Hidden Children: Using Children's Literature to Develop Understanding and Empathy Toward Children of Incarcerated Parents


  • Val Plett Reimer University of Manitoba





Research indicates that children whose parents are incarcerated are a vulnerable group of people with poor life outcomes. Yet these children are not tracked in the Canadian system, making it difficult for schools to respond with appropriate supports. How can schools be inclusive to this hidden demographic of children? Framed in theories of Critical Literacy and Ethic of Care, the author proposes the use of story to develop understanding and empathy. Research shows that acknowledging these children’s experiences through story helps them to feel validated while broadening capacity for empathy among other children. Can a story develop empathy toward children of incarcerated parents? To answer this question, the author wrote a picture book about a child who visits her mother in jail, and read the story to three groups of children, interspersed and followed by rich discussions. The story elicited empathetic responses from all students, suggesting the benefits of this approach.

Author Biography

Val Plett Reimer, University of Manitoba

Val Plett Reimer began her education career in an elementary classroom in Canada’s arctic and has since worked in areas of Learning Resource, EAL, and Adult Education. The years she spent teaching high school courses in a women’s correctional centre in British Columbia inspired the writing of Sammy’s Visit. As women in the centre shared their stories about their children and families, the plight of Canada's "hidden children" became more clear. In response, Val combined her passion for children's literature with the desire to develop greater awareness and understanding of this hidden demographic of children. Together with her husband—also a teacher—Val currently teaches in a 2-room school in a small northern Manitoba community. They have three adult children.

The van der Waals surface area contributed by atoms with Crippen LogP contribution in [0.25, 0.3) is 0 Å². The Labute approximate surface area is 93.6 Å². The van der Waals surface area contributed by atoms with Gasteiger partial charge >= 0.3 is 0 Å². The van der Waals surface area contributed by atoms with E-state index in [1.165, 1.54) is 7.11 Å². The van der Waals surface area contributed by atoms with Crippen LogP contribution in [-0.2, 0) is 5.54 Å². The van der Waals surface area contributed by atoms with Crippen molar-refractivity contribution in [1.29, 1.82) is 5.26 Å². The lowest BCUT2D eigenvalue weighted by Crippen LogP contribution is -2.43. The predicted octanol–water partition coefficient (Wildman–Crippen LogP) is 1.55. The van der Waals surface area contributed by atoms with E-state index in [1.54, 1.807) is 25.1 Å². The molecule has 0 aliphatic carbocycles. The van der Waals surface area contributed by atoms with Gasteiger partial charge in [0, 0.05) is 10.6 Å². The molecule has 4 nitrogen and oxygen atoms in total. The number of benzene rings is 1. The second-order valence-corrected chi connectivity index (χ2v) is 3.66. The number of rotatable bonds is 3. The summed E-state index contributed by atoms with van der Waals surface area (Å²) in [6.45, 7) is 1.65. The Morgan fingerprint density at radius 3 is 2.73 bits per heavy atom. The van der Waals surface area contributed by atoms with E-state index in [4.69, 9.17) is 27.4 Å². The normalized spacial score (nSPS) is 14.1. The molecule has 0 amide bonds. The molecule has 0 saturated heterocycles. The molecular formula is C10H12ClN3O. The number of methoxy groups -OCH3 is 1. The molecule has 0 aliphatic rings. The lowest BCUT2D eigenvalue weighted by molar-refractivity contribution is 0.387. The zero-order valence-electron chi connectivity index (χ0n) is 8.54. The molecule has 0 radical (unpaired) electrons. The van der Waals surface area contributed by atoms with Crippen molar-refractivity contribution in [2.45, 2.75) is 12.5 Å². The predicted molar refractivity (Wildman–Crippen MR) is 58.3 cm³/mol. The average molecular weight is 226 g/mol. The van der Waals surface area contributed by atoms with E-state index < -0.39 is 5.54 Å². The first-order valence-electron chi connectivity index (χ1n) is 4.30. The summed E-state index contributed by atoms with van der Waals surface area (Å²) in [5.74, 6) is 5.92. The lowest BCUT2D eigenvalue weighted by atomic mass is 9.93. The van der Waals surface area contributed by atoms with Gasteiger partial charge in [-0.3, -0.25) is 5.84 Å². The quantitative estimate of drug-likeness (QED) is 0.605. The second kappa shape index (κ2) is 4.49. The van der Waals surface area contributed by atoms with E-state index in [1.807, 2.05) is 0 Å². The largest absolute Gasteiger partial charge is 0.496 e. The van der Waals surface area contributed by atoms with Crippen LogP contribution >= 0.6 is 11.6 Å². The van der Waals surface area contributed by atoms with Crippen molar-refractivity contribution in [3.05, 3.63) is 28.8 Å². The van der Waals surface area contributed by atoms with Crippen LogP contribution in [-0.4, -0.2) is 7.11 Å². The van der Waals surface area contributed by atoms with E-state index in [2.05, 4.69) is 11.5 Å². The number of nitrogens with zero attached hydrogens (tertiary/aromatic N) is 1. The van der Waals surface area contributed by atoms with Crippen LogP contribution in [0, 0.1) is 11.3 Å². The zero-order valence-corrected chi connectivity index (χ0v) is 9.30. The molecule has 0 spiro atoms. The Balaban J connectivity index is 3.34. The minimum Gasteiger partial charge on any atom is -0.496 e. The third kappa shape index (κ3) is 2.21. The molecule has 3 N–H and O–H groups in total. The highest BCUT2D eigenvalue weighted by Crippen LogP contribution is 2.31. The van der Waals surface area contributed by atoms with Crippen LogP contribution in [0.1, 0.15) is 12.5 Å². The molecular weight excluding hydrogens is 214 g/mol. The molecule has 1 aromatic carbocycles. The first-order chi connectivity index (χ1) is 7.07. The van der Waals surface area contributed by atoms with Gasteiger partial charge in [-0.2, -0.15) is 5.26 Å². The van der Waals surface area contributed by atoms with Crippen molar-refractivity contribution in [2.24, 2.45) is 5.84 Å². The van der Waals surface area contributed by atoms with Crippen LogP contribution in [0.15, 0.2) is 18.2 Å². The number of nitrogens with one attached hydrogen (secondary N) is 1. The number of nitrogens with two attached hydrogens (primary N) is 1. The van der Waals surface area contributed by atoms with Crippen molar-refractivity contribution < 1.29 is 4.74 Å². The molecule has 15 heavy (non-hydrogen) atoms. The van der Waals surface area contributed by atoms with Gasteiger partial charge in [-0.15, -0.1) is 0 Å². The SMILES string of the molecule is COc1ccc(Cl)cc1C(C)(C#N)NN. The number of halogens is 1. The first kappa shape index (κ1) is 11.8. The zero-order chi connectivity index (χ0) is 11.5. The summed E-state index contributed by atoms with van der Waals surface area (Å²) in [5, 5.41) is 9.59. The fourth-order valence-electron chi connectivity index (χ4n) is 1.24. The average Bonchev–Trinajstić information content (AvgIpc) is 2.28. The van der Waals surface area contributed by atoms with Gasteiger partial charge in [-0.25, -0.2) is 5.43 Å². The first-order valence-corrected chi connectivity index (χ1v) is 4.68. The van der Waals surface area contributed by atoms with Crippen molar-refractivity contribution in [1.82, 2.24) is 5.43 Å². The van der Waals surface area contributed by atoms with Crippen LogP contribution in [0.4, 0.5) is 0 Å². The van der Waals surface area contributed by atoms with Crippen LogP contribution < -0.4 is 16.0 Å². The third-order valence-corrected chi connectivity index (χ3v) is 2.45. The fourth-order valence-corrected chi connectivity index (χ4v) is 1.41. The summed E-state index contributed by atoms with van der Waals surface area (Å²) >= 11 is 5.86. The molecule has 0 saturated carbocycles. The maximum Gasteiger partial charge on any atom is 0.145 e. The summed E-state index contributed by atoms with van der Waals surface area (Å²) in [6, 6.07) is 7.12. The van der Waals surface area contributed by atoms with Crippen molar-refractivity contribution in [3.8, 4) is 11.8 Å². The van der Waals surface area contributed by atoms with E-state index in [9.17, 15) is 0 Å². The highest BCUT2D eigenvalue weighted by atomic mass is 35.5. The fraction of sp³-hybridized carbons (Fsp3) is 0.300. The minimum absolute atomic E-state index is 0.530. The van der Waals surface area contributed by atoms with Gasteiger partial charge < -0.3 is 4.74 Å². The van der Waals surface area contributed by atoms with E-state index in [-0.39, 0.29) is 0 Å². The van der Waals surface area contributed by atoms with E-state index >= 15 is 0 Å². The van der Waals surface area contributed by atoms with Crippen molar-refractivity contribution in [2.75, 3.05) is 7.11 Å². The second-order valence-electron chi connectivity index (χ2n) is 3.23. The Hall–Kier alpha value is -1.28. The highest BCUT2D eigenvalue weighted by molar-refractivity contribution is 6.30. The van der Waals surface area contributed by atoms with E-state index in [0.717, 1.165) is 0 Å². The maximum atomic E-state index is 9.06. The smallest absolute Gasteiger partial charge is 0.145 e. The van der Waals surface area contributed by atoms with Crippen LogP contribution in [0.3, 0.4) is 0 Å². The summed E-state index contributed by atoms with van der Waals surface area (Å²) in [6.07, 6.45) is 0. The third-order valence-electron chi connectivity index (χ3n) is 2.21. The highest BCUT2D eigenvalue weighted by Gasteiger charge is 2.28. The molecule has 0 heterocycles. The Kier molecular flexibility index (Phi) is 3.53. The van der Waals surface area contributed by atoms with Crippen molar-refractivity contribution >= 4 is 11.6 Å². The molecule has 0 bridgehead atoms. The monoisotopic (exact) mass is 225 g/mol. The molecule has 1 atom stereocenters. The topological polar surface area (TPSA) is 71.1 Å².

How to Cite

Reimer, V. P. (2019). Hidden Children: Using Children’s Literature to Develop Understanding and Empathy Toward Children of Incarcerated Parents. Language and Literacy, 21(1), 98–121. https://doi.org/10.20360/langandlit29369